The newest game in the “Doom” franchise, named just “Doom” despite coming after “Doom 3,” was released May 13 to great fanfare, and it’s a solid throwback to the shoot-em-up, arcade feel of the original “Doom” games.
Fans of “Doom 3” may be disappointed that Bethesda moved the series away from the survival horror genre, but players of the earliest games in the franchise will love just how overpowered the Doom Marine feels in most situations, shooting his way through dozens of enemies.
The game opens with the Doom Marine chained naked to a table during a demonic ritual. His first move is to smash a hellspawn to death against said table before breaking out.
The combat that follows is loosely wrapped around a story, but it’s hard to follow in-game because you’re far too busy ripping apart demons to pay attention to any sort of plot.
The broad strokes version is that a brilliant scientist found a way to send energy across the solar system and, instead of beaming geothermal energy collected from volcanic vents on other planets, electromagnetic energy harnessed in planetary fields, or solar energy absorbed from the sun, the scientist decided to open portals to Hell from Mars and use Hell’s energy because … reasons.
This plan goes predictably wrong.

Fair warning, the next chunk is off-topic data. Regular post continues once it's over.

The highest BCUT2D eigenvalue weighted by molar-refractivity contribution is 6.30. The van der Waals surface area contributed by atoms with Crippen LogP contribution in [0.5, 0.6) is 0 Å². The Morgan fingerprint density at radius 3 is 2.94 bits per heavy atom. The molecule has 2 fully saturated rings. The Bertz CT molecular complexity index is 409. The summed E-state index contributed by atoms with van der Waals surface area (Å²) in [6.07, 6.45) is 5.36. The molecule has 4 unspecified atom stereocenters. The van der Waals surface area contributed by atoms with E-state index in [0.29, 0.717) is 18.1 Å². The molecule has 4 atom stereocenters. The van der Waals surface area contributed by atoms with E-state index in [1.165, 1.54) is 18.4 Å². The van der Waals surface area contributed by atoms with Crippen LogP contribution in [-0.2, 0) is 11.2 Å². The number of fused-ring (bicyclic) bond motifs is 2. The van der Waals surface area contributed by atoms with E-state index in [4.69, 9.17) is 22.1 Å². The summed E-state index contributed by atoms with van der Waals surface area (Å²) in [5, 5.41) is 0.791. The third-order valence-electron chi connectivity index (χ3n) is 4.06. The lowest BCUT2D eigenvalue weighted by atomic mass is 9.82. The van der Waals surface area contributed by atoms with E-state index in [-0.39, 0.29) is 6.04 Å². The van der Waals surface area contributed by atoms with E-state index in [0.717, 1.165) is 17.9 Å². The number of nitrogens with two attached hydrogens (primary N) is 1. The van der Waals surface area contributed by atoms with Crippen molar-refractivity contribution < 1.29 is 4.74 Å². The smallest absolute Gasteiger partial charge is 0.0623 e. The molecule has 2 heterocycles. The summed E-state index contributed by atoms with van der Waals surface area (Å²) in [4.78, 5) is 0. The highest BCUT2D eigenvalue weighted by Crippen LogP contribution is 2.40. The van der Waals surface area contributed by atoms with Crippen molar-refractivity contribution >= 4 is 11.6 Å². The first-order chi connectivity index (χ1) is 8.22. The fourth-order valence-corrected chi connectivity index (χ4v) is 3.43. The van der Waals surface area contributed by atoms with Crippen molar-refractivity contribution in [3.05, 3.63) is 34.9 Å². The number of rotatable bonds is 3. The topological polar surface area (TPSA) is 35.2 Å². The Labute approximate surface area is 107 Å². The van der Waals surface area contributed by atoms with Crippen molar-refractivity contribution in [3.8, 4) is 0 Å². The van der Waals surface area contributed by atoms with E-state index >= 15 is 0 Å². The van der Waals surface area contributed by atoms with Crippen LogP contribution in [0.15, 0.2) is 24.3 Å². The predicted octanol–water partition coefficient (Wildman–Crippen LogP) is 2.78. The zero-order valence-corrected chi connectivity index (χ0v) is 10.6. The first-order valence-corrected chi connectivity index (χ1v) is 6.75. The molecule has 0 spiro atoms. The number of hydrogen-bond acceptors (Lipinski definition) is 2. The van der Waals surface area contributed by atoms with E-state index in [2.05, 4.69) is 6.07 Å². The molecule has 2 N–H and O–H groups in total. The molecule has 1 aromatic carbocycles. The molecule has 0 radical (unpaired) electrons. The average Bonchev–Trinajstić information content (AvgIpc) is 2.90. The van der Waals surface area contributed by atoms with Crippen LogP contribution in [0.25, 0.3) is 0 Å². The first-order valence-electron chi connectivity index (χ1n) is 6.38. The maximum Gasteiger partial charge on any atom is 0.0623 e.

One of the scientists at the station, influenced by all of the Hell energy, has decided that a literal Hell-on-Mars might not be such a bad idea and unleashes destruction on the Mars facility. (Guess whose job it is to fix it.)
While the story is a bit weak and there are a few head-scratching moments, they’re all an excuse to mow down demons, which is what we all came here to do. And there are no human survivors to worry about.
This leaves the Doom Marine free to attack the hordes with no qualms about collateral damage, so the player can fire everything from the plasma rifle to the super shotgun to the beloved BFG with abandon and without remorse. For players unfamiliar with the BFG, it’s name is an acronym for “Big F-cking Gun,” and it delivers.
These high-powered weapons can be upgraded and modified. This is necessary since classic monsters like the Hell Knights, the Revenant, and others are back to ruin the rest of the Doom Marine’s life.